Pill Identifier App

Zinc acetate Pregnancy and Breastfeeding Warnings

Zinc acetate is also known as: Galzin

Zinc acetate Pregnancy Warnings

Zinc acetate has been assigned to pregnancy category A by the FDA. Animal studies have failed to reveal evidence of teratogenicity and fetal harm. Human pregnancy studies have failed to reveal fetal abnormalities in all trimesters of pregnancy. However, the manufacturer states the studies in human pregnancy cannot rule out all possibilities of fetal harm. Therefore, the manufacturer states zinc acetate is recommended for use during pregnancy only if clearly needed and the potential benefits outweigh the potential risks.

Zinc is a common component of prenatal vitamin supplements and has been used safely for the treatment of Wilson's disease in pregnant patients. The recommended daily allowance of zinc during pregnancy is 15 mg per day. The effect of excessive dosages of zinc acetate in pregnancy are not known. It is suggested that the normally recommended dosage of zinc acetate for Wilson's disease should not be exceeded during pregnancy. Successful pregnancies in Wilson's disease are rare if the patient is left untreated. Many women of child-bearing age experience amenorrhea, impaired fertility, stillbirth and repeat spontaneous abortions. Decoppering treatment usually results in a return to normal reproductive activity. Alternative agents used in the treatment of Wilson's disease, such as penicillamine and trientine, have been reported to lead to teratogenic effects in animal models, but this has not been validated in humans.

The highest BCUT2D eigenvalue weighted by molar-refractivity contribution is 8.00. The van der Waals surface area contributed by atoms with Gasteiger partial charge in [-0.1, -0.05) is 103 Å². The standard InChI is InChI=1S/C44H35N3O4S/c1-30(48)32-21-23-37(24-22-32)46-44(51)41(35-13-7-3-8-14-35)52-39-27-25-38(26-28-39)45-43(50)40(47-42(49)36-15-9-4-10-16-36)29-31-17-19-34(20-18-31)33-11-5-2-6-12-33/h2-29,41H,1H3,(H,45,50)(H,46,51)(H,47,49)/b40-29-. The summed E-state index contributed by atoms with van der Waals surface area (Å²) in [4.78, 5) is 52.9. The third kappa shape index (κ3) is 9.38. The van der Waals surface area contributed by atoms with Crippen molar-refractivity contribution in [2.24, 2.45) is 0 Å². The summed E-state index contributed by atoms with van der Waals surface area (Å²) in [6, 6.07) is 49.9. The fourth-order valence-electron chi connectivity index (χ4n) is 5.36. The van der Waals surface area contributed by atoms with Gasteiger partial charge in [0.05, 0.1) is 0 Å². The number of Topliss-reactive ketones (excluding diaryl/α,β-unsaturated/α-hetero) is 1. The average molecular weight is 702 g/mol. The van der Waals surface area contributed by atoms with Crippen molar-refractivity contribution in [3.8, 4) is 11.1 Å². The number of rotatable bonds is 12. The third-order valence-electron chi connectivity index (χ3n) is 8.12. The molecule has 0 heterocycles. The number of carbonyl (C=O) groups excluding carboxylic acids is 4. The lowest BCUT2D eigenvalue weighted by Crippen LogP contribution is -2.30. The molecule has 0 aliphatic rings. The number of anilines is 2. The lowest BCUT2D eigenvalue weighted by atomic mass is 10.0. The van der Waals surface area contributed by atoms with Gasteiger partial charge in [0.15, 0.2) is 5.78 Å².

Zinc acetate Breastfeeding Warnings

The recommended daily allowance of elemental zinc during lactation is 19 mg during the first 6 months and 16 mg during the second 6 months. Zinc is needed for the normal growth and development of breast-fed infants. However, the effect on the breast-fed infant of higher dosages used in Wilson's disease is not known.

There are no data on the excretion of zinc acetate into human milk. Elemental zinc is known to be excreted into human milk and may lead to copper deficiency in the nursing infant. The manufacturer recommends that women on zinc therapy not nurse their infants.

See Also...

Disclaimer: Every effort has been made to ensure that the information provided by Cerner Multum, Wolters Kluwer Health and Drugs.com is accurate, up-to-date and complete, but no guarantee is made to that effect. In addition, the drug information contained herein may be time sensitive and should not be utilized as a reference resource beyond the date hereof. This material does not endorse drugs, diagnose patients, or recommend therapy. This drug information is a reference resource designed as supplement to, and not a substitute for, the expertise, skill , knowledge, and judgement of healthcare practitioners in patient care. The absence of a warning for a given drug or combination thereof in no way should be construed to indicate that the drug or combination is safe, effective, or appropriate for any given patient. Multum Information Services, Inc. does not assume any responsibility for any aspect of healthcare administered with the aid of information Multum provides. Copyright 2000-2008 Multum Information Services, Inc. The information contained herein is not intended to cover all possible uses, directions, precautions, warnings, drug interactions, allergic reactions, or adverse effects. If you have questions about the drugs you are taking, check with your doctor, nurse, or pharmacist.

Hide
(web3)